In conclusion, we may soon realize this important truth: neuroinclusive design is simply good and universal design. Although the brains of non-neurotypical individuals function slightly differently, the cognitive processes that guide all people are ultimately governed by universal principles, primarily cognitive economy. Although the brain weighs only about 3 pounds, it consumes about 4.5 ounces of glucose daily—almost a quarter of an adult's daily energy expenditure. It's no wonder that we don't waste it! This is well explained by the concept of the "cognitive miser" (Fiske, Taylor, 1991)—our primary biological interest is to avoid unnecessary intellectual work. We protect ourselves from information overload, save energy required for thinking, take shortcuts, and prefer solutions that make it easier.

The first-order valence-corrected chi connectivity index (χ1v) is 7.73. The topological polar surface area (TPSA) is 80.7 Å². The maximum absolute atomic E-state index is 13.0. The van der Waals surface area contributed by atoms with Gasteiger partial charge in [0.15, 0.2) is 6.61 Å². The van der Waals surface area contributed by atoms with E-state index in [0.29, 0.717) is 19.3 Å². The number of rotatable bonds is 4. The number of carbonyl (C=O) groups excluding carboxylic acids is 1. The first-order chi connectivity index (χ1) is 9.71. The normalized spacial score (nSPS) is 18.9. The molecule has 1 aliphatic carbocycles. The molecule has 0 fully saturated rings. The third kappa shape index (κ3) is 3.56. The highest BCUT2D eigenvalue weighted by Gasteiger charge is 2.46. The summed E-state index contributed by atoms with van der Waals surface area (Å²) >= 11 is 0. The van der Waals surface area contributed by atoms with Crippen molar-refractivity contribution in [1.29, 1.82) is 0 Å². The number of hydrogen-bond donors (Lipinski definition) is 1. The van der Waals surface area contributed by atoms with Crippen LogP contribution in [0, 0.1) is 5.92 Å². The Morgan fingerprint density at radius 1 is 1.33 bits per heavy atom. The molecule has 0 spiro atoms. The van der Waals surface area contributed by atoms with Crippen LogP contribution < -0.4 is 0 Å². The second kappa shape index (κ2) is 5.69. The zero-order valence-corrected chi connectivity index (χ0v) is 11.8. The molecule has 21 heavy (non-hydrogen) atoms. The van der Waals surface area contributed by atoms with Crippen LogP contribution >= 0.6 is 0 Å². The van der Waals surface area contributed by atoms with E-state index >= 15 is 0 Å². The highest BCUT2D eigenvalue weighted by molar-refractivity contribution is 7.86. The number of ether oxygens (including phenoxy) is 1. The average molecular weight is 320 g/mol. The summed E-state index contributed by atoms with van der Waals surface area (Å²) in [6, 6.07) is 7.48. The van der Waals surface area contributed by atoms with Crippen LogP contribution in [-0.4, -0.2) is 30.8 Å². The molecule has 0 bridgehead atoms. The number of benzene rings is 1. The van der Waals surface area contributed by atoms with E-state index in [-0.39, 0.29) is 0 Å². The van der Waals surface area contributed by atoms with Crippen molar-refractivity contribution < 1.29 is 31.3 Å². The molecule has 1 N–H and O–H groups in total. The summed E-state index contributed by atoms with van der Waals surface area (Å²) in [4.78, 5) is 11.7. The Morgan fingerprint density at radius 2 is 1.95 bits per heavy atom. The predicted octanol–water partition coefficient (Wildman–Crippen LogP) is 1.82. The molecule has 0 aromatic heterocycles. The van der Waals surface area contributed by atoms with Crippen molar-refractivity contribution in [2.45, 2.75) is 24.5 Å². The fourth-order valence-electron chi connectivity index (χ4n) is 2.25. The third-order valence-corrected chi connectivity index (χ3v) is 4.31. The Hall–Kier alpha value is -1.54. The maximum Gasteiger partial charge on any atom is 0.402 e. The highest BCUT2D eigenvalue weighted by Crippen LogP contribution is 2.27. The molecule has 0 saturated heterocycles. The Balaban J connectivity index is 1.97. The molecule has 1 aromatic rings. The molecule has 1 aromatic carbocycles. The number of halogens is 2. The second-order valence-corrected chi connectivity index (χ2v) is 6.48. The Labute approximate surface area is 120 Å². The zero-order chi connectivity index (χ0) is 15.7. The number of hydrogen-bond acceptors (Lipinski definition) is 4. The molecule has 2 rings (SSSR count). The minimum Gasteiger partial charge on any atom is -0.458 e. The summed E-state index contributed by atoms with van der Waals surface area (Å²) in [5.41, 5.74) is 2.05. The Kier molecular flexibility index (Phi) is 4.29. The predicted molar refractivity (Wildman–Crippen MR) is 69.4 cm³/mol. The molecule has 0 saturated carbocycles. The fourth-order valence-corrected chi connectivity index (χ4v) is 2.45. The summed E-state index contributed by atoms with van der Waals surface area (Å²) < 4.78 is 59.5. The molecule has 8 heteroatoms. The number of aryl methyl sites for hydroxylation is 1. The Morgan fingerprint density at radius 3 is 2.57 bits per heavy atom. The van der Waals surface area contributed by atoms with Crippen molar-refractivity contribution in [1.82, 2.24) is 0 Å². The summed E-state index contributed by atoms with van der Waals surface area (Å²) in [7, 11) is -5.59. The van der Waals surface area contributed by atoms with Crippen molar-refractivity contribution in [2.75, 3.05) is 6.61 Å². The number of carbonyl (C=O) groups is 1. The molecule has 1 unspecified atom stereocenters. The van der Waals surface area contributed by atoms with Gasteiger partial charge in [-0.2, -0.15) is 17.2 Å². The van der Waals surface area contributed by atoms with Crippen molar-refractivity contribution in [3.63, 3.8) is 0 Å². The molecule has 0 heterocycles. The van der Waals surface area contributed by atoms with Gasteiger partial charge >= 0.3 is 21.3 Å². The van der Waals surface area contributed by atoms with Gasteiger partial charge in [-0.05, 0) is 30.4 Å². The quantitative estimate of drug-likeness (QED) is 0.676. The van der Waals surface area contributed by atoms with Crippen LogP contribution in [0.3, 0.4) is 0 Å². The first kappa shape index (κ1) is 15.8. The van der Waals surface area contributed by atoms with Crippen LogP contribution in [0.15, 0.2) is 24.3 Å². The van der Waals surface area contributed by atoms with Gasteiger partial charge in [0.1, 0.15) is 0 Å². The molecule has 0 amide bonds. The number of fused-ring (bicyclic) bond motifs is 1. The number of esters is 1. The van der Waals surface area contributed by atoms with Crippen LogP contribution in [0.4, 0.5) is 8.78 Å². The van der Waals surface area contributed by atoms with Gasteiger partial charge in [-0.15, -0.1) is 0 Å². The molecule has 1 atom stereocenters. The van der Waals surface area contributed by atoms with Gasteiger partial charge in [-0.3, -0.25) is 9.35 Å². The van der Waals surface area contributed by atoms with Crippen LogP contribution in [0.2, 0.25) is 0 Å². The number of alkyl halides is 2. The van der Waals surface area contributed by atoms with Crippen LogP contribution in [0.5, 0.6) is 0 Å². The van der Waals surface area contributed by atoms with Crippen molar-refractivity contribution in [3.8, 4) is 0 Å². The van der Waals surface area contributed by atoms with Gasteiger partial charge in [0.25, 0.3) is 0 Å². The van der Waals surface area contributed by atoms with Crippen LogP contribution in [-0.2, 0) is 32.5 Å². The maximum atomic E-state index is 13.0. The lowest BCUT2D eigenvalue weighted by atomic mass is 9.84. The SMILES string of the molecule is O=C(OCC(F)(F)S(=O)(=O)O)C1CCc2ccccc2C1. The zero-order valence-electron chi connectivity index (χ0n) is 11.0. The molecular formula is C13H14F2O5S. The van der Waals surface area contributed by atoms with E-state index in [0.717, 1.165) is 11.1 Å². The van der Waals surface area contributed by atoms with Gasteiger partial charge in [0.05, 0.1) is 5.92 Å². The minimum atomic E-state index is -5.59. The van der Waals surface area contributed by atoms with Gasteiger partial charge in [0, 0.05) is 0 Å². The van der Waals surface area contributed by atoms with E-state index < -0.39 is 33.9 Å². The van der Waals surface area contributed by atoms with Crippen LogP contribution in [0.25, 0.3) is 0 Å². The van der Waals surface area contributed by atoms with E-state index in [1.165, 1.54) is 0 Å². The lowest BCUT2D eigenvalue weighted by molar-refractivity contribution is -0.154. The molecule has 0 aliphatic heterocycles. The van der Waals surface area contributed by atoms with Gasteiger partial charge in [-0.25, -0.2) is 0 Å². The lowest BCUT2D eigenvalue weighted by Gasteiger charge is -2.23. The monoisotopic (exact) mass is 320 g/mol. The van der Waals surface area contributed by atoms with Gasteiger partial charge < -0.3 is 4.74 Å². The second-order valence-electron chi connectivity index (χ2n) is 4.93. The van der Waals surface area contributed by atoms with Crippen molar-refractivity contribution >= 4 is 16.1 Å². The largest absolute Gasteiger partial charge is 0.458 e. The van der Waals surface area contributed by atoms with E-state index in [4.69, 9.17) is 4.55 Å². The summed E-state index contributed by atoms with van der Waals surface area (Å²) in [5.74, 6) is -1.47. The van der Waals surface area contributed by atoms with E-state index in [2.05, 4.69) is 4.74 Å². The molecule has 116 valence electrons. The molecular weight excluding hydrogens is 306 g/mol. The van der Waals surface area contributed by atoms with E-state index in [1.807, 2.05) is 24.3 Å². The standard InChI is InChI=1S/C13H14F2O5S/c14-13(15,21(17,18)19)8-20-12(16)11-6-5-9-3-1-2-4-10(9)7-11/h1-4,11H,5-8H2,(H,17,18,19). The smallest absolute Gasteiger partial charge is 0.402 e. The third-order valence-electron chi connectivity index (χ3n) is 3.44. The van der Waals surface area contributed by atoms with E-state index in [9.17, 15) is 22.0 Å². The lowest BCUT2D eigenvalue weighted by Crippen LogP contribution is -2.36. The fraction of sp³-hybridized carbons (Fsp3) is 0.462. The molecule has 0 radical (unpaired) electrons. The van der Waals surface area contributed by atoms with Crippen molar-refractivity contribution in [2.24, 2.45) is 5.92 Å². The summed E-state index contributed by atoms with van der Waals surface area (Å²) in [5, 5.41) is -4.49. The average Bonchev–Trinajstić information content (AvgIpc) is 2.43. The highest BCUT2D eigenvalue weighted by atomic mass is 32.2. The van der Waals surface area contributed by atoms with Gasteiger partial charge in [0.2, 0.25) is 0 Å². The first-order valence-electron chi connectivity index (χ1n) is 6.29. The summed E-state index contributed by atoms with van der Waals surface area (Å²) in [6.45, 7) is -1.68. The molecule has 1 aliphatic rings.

The main message of this article is an encouragement to create experiences that are understandable, accessible, and user-friendly for the widest possible audience, taking into account diverse cognitive and sensory needs.

Creating an inclusive environment, free from barriers and distractors, should be a subject of active interest and responsibility for designers of both virtual and physical spaces. This applies to employees, consumers, students, so it must become a subject of urgent action for UX designers, managers, team leaders, directors of educational institutions, teachers, and strategists.

Want to check if your website complies with accessibility and neuroinclusivity standards? Contact us and schedule a consultation: [email protected].


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Aleksandra Augustowska

IT Project Manager